The Unstoppable Irish follows the changing fortunes of New York's Irish Catholics, commencing with the evacuation of British military forces in late 1783 and concluding one hundred years later with the completion of the initial term of the city's first Catholic mayor.
During that century, Hibernians first coalesced and then rose in uneven progression from being a variously dismissed, despised, and feared foreign group to ultimately receiving de facto acceptance as constituent members of the city's population.
Dan Milner presents evidence that the Catholic Irish of New York gradually integrated (came into common and equal membership) into the city populace rather than assimilated (adopted the culture of a larger host group).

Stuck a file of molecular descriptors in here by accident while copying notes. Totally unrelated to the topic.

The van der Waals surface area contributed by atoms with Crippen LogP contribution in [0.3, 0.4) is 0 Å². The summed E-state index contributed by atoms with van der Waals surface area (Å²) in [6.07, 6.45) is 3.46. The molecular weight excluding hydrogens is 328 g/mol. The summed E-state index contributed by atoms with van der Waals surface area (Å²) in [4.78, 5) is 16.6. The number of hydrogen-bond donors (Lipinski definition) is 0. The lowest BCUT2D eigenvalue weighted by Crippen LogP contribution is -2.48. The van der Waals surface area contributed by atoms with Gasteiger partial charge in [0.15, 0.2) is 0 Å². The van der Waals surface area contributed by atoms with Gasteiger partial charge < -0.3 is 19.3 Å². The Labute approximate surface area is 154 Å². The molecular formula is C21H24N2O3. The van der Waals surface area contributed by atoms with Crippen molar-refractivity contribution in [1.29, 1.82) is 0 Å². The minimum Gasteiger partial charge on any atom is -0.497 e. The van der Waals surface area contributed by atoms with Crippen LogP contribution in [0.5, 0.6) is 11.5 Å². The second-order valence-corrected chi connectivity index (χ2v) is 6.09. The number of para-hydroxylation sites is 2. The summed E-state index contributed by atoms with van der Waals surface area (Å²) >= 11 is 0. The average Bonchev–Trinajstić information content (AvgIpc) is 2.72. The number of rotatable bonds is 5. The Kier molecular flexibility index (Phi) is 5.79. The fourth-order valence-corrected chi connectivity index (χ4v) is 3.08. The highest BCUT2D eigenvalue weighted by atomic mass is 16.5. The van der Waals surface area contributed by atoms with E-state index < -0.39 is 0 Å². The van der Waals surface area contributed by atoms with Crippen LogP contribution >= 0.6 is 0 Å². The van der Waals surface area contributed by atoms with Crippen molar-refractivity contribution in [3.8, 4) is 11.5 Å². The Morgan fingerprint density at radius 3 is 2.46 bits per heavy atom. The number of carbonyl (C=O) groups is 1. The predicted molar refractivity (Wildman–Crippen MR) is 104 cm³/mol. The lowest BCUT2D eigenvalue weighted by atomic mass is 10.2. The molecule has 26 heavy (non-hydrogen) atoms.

Assimilation had always been an option for Catholics, even in Ireland.
In order to fit in, they needed only to adopt mainstream Anglo-Protestant identity.
But the same virile strain within the Hibernian psyche that had overwhelmingly rejected the abandonment of Gaelic Catholic being in Ireland continued to hold forth in Manhattan and the community remained largely intact.
A novel aspect of Milner's treatment is his use of song texts in combination with period news reports and existing scholarship to develop a fuller picture of the Catholic Irish struggle.
Products of a highly verbal and passionately musical people, Irish folk and popular songs provide special insight into the popularly held attitudes and beliefs of the integration epoch.
1DBR Ireland, 1KBBEY New York, 3JF c 1700 to c 1800, 3JH c 1800 to c 1900, HBJK History of the Americas, HBTB Social & cultural history, HRCC7 Roman Catholicism, Roman Catholic Church, JFSL1 Ethnic minorities & multicultural studies